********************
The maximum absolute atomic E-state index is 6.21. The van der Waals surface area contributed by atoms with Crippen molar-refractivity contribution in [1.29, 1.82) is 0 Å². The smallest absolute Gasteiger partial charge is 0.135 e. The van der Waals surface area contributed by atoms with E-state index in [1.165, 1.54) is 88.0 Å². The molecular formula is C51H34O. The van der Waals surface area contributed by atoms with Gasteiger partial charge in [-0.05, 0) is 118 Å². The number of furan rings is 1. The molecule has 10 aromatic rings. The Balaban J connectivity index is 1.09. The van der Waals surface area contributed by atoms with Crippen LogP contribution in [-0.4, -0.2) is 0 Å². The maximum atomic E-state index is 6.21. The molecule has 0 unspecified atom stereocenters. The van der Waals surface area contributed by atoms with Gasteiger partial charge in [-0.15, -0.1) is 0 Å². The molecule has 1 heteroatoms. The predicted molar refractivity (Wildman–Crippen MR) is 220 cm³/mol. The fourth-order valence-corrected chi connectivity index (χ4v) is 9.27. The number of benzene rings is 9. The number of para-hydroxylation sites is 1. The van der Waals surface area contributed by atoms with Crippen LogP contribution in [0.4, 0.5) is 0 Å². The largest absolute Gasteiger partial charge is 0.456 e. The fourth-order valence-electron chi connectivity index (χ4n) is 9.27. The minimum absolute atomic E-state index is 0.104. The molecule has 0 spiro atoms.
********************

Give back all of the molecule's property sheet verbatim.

The maximum absolute atomic E-state index is 6.21. The van der Waals surface area contributed by atoms with Crippen molar-refractivity contribution in [1.29, 1.82) is 0 Å². The smallest absolute Gasteiger partial charge is 0.135 e. The van der Waals surface area contributed by atoms with E-state index in [1.165, 1.54) is 88.0 Å². The molecular formula is C51H34O. The van der Waals surface area contributed by atoms with Gasteiger partial charge in [-0.05, 0) is 118 Å². The number of furan rings is 1. The molecule has 10 aromatic rings. The Balaban J connectivity index is 1.09. The van der Waals surface area contributed by atoms with Crippen LogP contribution in [-0.4, -0.2) is 0 Å². The maximum atomic E-state index is 6.21. The molecule has 0 unspecified atom stereocenters. The van der Waals surface area contributed by atoms with Gasteiger partial charge in [-0.15, -0.1) is 0 Å². The molecule has 1 heteroatoms. The predicted molar refractivity (Wildman–Crippen MR) is 220 cm³/mol. The fourth-order valence-corrected chi connectivity index (χ4v) is 9.27. The number of benzene rings is 9. The number of para-hydroxylation sites is 1. The van der Waals surface area contributed by atoms with Crippen LogP contribution in [0.4, 0.5) is 0 Å². The largest absolute Gasteiger partial charge is 0.456 e. The fourth-order valence-electron chi connectivity index (χ4n) is 9.27. The minimum absolute atomic E-state index is 0.104. The molecule has 0 spiro atoms.